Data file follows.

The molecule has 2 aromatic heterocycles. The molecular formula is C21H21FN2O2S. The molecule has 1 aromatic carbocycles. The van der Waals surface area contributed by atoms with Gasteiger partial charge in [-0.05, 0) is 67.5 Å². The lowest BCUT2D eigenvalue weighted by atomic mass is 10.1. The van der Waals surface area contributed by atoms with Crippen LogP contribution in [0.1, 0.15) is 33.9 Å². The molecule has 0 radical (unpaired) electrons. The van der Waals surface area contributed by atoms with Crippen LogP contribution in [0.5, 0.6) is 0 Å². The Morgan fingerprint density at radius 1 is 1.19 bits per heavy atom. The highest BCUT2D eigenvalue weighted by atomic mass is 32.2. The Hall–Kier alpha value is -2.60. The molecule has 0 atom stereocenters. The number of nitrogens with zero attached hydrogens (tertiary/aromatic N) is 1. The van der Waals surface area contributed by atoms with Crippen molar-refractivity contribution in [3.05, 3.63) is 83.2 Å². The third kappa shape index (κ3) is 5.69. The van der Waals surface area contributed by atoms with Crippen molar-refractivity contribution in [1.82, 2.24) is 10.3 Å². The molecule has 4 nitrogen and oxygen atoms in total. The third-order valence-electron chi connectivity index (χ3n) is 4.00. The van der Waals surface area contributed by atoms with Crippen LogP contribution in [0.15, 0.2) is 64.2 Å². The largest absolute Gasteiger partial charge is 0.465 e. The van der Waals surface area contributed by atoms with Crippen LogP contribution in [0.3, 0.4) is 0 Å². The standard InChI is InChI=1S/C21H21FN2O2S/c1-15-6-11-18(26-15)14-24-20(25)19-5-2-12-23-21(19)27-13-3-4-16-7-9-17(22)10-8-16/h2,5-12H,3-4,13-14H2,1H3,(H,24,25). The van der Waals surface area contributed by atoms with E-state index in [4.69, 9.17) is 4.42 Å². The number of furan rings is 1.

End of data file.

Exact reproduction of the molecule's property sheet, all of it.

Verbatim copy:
The molecule has 2 aromatic heterocycles. The molecular formula is C21H21FN2O2S. The molecule has 1 aromatic carbocycles. The van der Waals surface area contributed by atoms with Gasteiger partial charge in [-0.05, 0) is 67.5 Å². The lowest BCUT2D eigenvalue weighted by atomic mass is 10.1. The van der Waals surface area contributed by atoms with Crippen LogP contribution in [0.1, 0.15) is 33.9 Å². The molecule has 0 radical (unpaired) electrons. The van der Waals surface area contributed by atoms with Crippen LogP contribution in [0.5, 0.6) is 0 Å². The Morgan fingerprint density at radius 1 is 1.19 bits per heavy atom. The highest BCUT2D eigenvalue weighted by atomic mass is 32.2. The Hall–Kier alpha value is -2.60. The molecule has 0 atom stereocenters. The number of nitrogens with zero attached hydrogens (tertiary/aromatic N) is 1. The van der Waals surface area contributed by atoms with Crippen molar-refractivity contribution in [3.05, 3.63) is 83.2 Å². The third kappa shape index (κ3) is 5.69. The van der Waals surface area contributed by atoms with Crippen molar-refractivity contribution in [1.82, 2.24) is 10.3 Å². The molecule has 4 nitrogen and oxygen atoms in total. The third-order valence-electron chi connectivity index (χ3n) is 4.00. The van der Waals surface area contributed by atoms with Crippen LogP contribution in [0.15, 0.2) is 64.2 Å². The largest absolute Gasteiger partial charge is 0.465 e. The van der Waals surface area contributed by atoms with Crippen LogP contribution in [0.3, 0.4) is 0 Å². The standard InChI is InChI=1S/C21H21FN2O2S/c1-15-6-11-18(26-15)14-24-20(25)19-5-2-12-23-21(19)27-13-3-4-16-7-9-17(22)10-8-16/h2,5-12H,3-4,13-14H2,1H3,(H,24,25). The van der Waals surface area contributed by atoms with E-state index in [4.69, 9.17) is 4.42 Å². The number of furan rings is 1.